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This Japanese spot on Tucson's west side nourishes the body and soul
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FOOD STEPS

This Japanese spot on Tucson's west side nourishes the body and soul

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Kukai is run through the window of a shipping container in the MSA Annex, west of downtown, serving up carefully crafted ramen, sushi and more.

The MSA Annex, home to Kukai, is a serene landscape of shipping containers housing a lovely array of small businesses in the Mercado San Agustin shopping district, just west of downtown Tucson.

Kukai is a term for a revered Buddhist monk, poet, engineer or scholar. It’s a word for sky and sea. Kukai is also the answer for my weekly Japanese food fix, especially in these times.

Even pre-pandemic at Kukai, one orders through a window and is called back up when the food is ready. There are lovely well-spaced tables scattered about to enjoy your fare. Kukai is also well situated next to the broadly curated bar and bottle shop Westbound, making it easy to enjoy a great libation with your meal.

A trio of rolls and seaweed salad are among the menu items at Kukai, 267 S. Avenida del Convento.

Kukai is owned by chef Michael McCormack in partnership with his father-in-law and restaurant veteran Kazuo Senda. It is chef McCormack who runs and operates the shop. I don’t know McCormack well, but he strikes me as a very rare bird. He is truly eager and passionate about his work. McCormack’s eyes light up when talking about rice or broth. I love this excitement. I love where the focus is.

The star of each dish, the slow roast pork for the Hakata style ramen or buta don, the salmon in the sushi rolls, hand rolls and onigiri – they only truly shine like the stars they are when they are elevated by the foundation of each dish.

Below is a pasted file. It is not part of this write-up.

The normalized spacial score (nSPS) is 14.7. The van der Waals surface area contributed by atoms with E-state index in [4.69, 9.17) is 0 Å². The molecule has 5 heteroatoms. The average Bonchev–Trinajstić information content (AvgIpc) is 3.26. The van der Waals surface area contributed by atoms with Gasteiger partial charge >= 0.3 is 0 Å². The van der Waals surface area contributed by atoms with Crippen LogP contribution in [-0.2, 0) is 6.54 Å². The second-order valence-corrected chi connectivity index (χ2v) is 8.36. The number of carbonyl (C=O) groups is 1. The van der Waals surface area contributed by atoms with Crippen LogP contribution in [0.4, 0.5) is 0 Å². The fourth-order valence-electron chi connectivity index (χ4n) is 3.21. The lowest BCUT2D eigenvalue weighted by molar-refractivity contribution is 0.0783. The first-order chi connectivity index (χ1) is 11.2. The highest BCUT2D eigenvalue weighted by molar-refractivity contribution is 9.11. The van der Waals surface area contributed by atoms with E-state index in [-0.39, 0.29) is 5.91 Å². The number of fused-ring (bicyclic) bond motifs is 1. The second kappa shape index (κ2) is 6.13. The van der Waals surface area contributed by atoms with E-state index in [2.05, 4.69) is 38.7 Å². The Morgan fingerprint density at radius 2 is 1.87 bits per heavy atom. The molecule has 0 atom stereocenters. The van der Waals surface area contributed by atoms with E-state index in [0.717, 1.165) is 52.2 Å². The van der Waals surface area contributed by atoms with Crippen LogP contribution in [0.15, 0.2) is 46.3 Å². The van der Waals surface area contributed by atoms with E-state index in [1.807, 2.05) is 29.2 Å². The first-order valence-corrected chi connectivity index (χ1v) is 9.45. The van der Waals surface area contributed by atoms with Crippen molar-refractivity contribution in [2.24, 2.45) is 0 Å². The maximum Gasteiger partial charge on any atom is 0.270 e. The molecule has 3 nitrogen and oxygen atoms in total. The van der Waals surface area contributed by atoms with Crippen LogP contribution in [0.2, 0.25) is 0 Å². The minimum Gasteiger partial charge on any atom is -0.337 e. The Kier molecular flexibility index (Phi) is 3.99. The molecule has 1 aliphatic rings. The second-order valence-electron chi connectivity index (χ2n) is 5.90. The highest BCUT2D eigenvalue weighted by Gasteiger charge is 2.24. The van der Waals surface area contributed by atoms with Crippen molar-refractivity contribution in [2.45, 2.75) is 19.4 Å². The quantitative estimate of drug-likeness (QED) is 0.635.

This attention and passion to the foundation play out in the poetry of details. The icy chill of the water in the ritual of the rinsing of the rice. The need to add actual ice to the rinse during our hot long summers (replete with perpetually warm tap water), so each grain is perfect. A slow 24-hour simmer on the pork broth — for me, the hallmark of a really great soup, untainted by additives.

Kukai is honest and simple. I am grateful each and every time I go, as that care is always evident. The delight the chef feels towards his little restaurant and its offerings shines through and nourishes. I have come to depend on the regenerative and curative power of the ramen.

Kukai’s spicy miso Hakata ramen, buta don and grilled Salmon onigiri are complemented by perfected grains of rice and slow-simmered pork broth.

Kukai has only been around since 2019 yet it has woven its way into the fabric of our town, becoming a part of what makes Tucson so special and brimming with tasteful delights. It is now part of the story of who we are. It is a family owned business. It is Tucson.

You can find Kukai at 267 S. Avenida del Convento, #11.


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